|2013||Donated the series of sensory experimental equipment (Here comes the typhoon!) to the National Science and Technology Museum in Taiwan (Kaohsiung City).|
|2014||Gave the series of sensory experimental equipment (Solving the puzzle of light!) to Hofu Science Museum Solar.|
Main Ongoing Projects
①The Sasakawa Scientific Research Grant
-Cultivating human resources by supporting young researchers
Assistance for academic research by young researchers and practical research by practitioners. We support innovative, creative and embryonic research, research into fields for which it is difficult to acquire other funding and research that contributes to the various social problems that occur in all sorts of areas. From 1983 to the present, we have provided assistance to approximately 8,300 projects (approx. 48 billion yen).
In addition, we have provided assistance with travel expenses, etc. when researchers who have received The Sasakawa Scientific Research Grant go overseas to present their research results.
②Education and Research Library Project
-International exchange for the development of human resources who understand both Japan and China.
We collect Japanese texts from publishing houses, libraries, schools and private collectors and donate them based on demand to Chinese universities and research institutes. From 1999 to the present, we have donated approximately 3.5 million texts. In addition, we conduct exchange between young people in Japan and China through competitions in which students learning Japanese in China compete on knowledge and information about Japan and bidirectional essay contests with the theme of China or Japan for young people in both China and Japan.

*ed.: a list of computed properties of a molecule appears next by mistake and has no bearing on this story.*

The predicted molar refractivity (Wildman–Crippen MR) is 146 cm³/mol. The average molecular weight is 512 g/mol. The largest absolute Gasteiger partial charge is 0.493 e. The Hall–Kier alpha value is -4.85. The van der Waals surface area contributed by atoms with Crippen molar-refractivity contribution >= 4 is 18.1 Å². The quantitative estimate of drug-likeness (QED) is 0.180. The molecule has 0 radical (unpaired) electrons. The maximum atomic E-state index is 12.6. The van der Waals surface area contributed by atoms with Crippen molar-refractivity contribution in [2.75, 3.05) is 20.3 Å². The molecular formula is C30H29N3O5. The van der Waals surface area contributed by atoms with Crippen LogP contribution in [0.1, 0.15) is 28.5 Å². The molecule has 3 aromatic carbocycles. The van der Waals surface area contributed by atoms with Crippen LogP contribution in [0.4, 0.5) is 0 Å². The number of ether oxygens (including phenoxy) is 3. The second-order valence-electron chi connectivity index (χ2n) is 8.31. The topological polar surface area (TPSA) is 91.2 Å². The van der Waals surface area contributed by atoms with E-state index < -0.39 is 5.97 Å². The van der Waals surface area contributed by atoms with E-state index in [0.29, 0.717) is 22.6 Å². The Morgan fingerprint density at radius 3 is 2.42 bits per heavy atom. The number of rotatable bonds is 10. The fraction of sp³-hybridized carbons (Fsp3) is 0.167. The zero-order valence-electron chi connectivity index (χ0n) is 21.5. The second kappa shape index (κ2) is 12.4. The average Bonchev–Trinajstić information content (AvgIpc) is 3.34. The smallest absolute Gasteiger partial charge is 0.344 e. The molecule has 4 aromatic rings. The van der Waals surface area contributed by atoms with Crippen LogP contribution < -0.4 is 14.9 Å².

③Linking science to society to develop the next generation.
-Communicating the fun of learning science to young people and cultivating next-generation science literacy.
Science Mentor Project
Scientific research professionals (mentors) such as university teaching staff give a year of personal research guidance outside of the school education framework to senior high school students who are interested in science (around 20 per year). The mentors teach students the basics of scientific research and train young people who aim to be scientists in the future.
Meteorology/biology specialists gathered to produce a scientific computer graphics film posing the question: Cubic Earth – if the Earth was cubic? This film is used as a teaching resource in school and social education and we send out lecturers to give classes with easy-to-understand explanations of Earth Science as well as renting out DVDs.
Publication of the scientific experiment database
We have set up a website separating experiments and subjects relating to science and technology into the two categories of scientific experiment database and formative experience column. Users can easily search for scientific experiments and fun experiences and the column communicates science subjects that anyone can enjoy.